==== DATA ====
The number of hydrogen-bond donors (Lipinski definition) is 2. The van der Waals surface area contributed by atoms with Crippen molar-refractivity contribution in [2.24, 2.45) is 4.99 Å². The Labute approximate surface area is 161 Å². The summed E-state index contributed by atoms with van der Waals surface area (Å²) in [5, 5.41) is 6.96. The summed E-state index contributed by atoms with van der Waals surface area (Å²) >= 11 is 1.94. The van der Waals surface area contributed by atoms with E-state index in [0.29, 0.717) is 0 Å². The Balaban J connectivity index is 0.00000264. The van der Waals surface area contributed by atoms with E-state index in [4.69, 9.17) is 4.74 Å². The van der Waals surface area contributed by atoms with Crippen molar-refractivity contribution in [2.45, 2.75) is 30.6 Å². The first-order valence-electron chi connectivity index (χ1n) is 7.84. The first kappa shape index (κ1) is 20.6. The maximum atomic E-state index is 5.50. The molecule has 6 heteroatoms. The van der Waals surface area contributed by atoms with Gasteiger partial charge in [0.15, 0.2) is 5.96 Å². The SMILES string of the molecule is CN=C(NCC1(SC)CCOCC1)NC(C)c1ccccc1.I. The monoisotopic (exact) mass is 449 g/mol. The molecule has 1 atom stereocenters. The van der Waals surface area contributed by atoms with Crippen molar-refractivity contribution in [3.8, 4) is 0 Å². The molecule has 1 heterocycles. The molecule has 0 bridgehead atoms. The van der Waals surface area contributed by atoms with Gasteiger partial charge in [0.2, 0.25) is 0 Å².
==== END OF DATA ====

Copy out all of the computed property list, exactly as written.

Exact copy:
The number of hydrogen-bond donors (Lipinski definition) is 2. The van der Waals surface area contributed by atoms with Crippen molar-refractivity contribution in [2.24, 2.45) is 4.99 Å². The Labute approximate surface area is 161 Å². The summed E-state index contributed by atoms with van der Waals surface area (Å²) in [5, 5.41) is 6.96. The summed E-state index contributed by atoms with van der Waals surface area (Å²) >= 11 is 1.94. The van der Waals surface area contributed by atoms with E-state index in [0.29, 0.717) is 0 Å². The Balaban J connectivity index is 0.00000264. The van der Waals surface area contributed by atoms with E-state index in [4.69, 9.17) is 4.74 Å². The van der Waals surface area contributed by atoms with Crippen molar-refractivity contribution in [2.45, 2.75) is 30.6 Å². The first-order valence-electron chi connectivity index (χ1n) is 7.84. The first kappa shape index (κ1) is 20.6. The maximum atomic E-state index is 5.50. The molecule has 6 heteroatoms. The van der Waals surface area contributed by atoms with Gasteiger partial charge in [0.15, 0.2) is 5.96 Å². The SMILES string of the molecule is CN=C(NCC1(SC)CCOCC1)NC(C)c1ccccc1.I. The monoisotopic (exact) mass is 449 g/mol. The molecule has 1 atom stereocenters. The van der Waals surface area contributed by atoms with Crippen molar-refractivity contribution in [3.8, 4) is 0 Å². The molecule has 1 heterocycles. The molecule has 0 bridgehead atoms. The van der Waals surface area contributed by atoms with Gasteiger partial charge in [0.2, 0.25) is 0 Å².